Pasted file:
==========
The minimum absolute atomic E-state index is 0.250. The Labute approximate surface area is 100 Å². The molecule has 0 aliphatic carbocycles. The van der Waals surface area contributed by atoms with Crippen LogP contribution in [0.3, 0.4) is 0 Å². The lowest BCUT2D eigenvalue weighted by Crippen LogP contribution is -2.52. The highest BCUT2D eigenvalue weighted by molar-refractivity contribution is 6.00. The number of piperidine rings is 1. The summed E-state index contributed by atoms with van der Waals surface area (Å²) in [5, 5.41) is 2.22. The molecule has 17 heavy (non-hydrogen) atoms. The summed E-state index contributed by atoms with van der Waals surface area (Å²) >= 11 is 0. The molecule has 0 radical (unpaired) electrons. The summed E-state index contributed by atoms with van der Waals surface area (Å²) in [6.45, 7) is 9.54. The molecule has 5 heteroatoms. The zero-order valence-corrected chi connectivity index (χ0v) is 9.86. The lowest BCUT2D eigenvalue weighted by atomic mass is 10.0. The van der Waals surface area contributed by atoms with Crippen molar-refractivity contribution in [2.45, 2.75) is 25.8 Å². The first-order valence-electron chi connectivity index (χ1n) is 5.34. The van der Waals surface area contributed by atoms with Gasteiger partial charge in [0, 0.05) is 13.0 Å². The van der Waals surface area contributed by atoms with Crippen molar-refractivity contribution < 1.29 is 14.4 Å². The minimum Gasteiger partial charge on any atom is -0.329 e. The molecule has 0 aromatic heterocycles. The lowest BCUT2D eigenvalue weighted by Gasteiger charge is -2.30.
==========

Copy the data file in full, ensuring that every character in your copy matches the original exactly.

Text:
The minimum absolute atomic E-state index is 0.250. The Labute approximate surface area is 100 Å². The molecule has 0 aliphatic carbocycles. The van der Waals surface area contributed by atoms with Crippen LogP contribution in [0.3, 0.4) is 0 Å². The lowest BCUT2D eigenvalue weighted by Crippen LogP contribution is -2.52. The highest BCUT2D eigenvalue weighted by molar-refractivity contribution is 6.00. The number of piperidine rings is 1. The summed E-state index contributed by atoms with van der Waals surface area (Å²) in [5, 5.41) is 2.22. The molecule has 17 heavy (non-hydrogen) atoms. The summed E-state index contributed by atoms with van der Waals surface area (Å²) >= 11 is 0. The molecule has 0 radical (unpaired) electrons. The summed E-state index contributed by atoms with van der Waals surface area (Å²) in [6.45, 7) is 9.54. The molecule has 5 heteroatoms. The zero-order valence-corrected chi connectivity index (χ0v) is 9.86. The lowest BCUT2D eigenvalue weighted by atomic mass is 10.0. The van der Waals surface area contributed by atoms with Crippen molar-refractivity contribution in [2.45, 2.75) is 25.8 Å². The first-order valence-electron chi connectivity index (χ1n) is 5.34. The van der Waals surface area contributed by atoms with Gasteiger partial charge in [0, 0.05) is 13.0 Å². The van der Waals surface area contributed by atoms with Crippen molar-refractivity contribution < 1.29 is 14.4 Å². The minimum Gasteiger partial charge on any atom is -0.329 e. The molecule has 0 aromatic heterocycles. The lowest BCUT2D eigenvalue weighted by Gasteiger charge is -2.30.